In The Know: Changes to school funding formula; upward trend in fatal officer shootings; governor forum highlights policy differences…

In The KnowIn The Know is your daily briefing on Oklahoma policy-related news. Inclusion of a story does not necessarily mean endorsement by the Oklahoma Policy Institute. Click here to subscribe to In The Know and see past editions.

In The News

Group unveils proposed changes to how Oklahoma funds schools: Oklahoma is moving closer to changing the way it funds schools after a yearlong look at the education funding formula by a group of lawmakers and educators. The group’s proposed tweaks include a greater emphasis on low-income students, a revised definition of English language learners, and fewer categories of students based on grade level. [Oklahoma Watch]

Fatal officer-involved shootings this year continue recent upward trend: It’s unclear what sparked the increase in fatal shootings in recent years. The demographics of the deceased have stayed relatively consistent, according to public records and Oklahoma State Bureau of Investigation data reviewed by The Frontier — about 3/4ths of the people fatally shot by law enforcement are white, about 20 percent are black and the remainder are Native American or Hispanic. [The Frontier] Family members of a man who was fatally shot during an encounter with Tulsa police on Christmas Day have filed a lawsuit claiming an officer used excessive force. [AP News]

Forum highlights where Edmondson, Stitt disagree on policy: On paper and on the stage Monday, Kevin Stitt and Drew Edmondson are markedly different candidates with divergent views on how to run the state government.Stitt, the Republican nominee for governor, will face Democrat Drew Edmondson and Libertarian Chris Powell in the Nov. 6 general election. Powell was not included in the forum, but he stood with supporters outside the forum venue in downtown Oklahoma City on Monday. [NewsOK] You can watch a video of the Oklahoma gubernatorial debate here.

Observers have their eyes on gubernatorial, statewide races: With candidates finalized, Oklahoma’s politicos are deciding which races will be worth watching over the next few months. The race for Oklahoma’s open governor’s seat promises to be interesting. Less than two months before the election, SoonerPoll showed Republican Kevin Stitt and Democrat Drew Edmondson performing pretty closely: 46.6 percent of respondents favoring Stitt and 44.2 percent supporting Edmondson. [Journal Record ????]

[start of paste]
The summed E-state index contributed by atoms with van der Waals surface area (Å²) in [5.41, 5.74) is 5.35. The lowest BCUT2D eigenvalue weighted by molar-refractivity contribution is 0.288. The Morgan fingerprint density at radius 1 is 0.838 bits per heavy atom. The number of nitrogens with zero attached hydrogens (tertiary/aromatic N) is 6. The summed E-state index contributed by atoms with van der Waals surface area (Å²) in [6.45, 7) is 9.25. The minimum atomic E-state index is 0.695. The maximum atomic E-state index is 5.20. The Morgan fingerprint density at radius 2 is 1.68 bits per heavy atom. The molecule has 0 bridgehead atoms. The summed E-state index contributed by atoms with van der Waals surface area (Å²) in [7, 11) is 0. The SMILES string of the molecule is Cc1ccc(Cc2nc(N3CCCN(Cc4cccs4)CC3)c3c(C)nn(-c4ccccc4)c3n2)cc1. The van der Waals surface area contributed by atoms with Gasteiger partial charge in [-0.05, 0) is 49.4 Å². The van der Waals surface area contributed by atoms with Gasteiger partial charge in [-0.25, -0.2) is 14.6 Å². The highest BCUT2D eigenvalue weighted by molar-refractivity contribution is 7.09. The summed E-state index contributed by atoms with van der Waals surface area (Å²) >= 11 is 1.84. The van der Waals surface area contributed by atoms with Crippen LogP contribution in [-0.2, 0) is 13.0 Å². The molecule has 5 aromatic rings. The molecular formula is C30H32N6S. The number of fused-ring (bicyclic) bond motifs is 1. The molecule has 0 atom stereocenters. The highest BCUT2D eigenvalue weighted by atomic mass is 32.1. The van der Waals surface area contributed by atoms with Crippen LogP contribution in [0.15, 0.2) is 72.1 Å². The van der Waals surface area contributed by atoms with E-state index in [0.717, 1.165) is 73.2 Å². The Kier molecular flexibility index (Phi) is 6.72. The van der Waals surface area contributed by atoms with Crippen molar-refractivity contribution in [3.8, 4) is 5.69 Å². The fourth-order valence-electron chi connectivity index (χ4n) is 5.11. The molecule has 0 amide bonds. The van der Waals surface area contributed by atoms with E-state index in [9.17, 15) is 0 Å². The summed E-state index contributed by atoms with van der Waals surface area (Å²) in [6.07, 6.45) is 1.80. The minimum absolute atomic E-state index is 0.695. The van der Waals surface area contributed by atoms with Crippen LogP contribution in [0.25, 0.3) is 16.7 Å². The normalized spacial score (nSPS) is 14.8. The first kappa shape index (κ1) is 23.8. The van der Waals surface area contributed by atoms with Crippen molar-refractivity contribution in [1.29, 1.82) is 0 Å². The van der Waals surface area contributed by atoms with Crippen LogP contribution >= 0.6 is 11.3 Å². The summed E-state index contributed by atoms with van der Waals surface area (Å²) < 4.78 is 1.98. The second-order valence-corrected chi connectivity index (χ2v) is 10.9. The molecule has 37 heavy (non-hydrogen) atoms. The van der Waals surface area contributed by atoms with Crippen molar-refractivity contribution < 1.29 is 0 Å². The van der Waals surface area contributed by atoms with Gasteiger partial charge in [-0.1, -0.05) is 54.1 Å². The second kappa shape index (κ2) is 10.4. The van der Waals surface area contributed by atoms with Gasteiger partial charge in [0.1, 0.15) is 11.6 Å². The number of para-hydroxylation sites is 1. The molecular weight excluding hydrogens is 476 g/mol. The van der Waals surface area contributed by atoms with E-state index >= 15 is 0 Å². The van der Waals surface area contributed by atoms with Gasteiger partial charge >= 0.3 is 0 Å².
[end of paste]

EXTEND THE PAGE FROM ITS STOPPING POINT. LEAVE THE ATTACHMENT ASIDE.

Experts disagree on GOP shift: Many of those who lost their elections were not supportive of tax increases for education. Some observers said that was a major issue in this election, but it represented a larger movement away from perennial spending cuts and toward ongoing investment in core services. However, others attribute the changes to temporary political circumstances, saying that the races don’t indicate a long-term change. [Journal Record]

Creeks tell US Supreme Court the ‘legalized local plunder of Indian lands’ didn’t end their reservation: In 1893, Congress directed federal representatives to travel to what was then Indian Territory and what is now eastern Oklahoma and convince Creek tribal members to hand over their land or break it into allotments. The meeting didn’t go well. The Creeks “would not, under any circumstances, agree to cede any portion of their lands to the Government,” wrote members of the Dawes Commission. Due to “this unanimity,” the federal commission told Congress it would “abandon” this approach. One hundred and twenty-five years later, the Muscogee (Creek) Nation says such abandonment by the Dawes Commission is evidence that Congress never formally disbanded its reservation. [NewsOK ????]

DVIS brings national walkout to Tulsa in support of Kavanaugh accuser: Tulsa-based Domestic Violence Intervention Services stood in solidarity with hundreds of organizations across the country in support of Christine Blasey Ford, the woman alleging Supreme Court nominee Brett Kavanaugh sexually assaulted her when they were teenagers.DVIS staff walked out of their offices Monday and onto the Tulsa County Courthouse plaza, where they stood in a line, in all black, to show that they believe and support Ford. [Tulsa World]

Inmates charge jailer Sunday night at Oklahoma County jail, tactical team responds: A group of Oklahoma County jail inmates escaped from their cells, charged a jailer and caused damage Sunday evening, a sheriff’s spokesman said. About 7:30 p.m. Sunday, inmates on the 12th floor, where violent offenders are kept, were able to pick locks and open cell doors to get out of their individual cells. [NewsOK]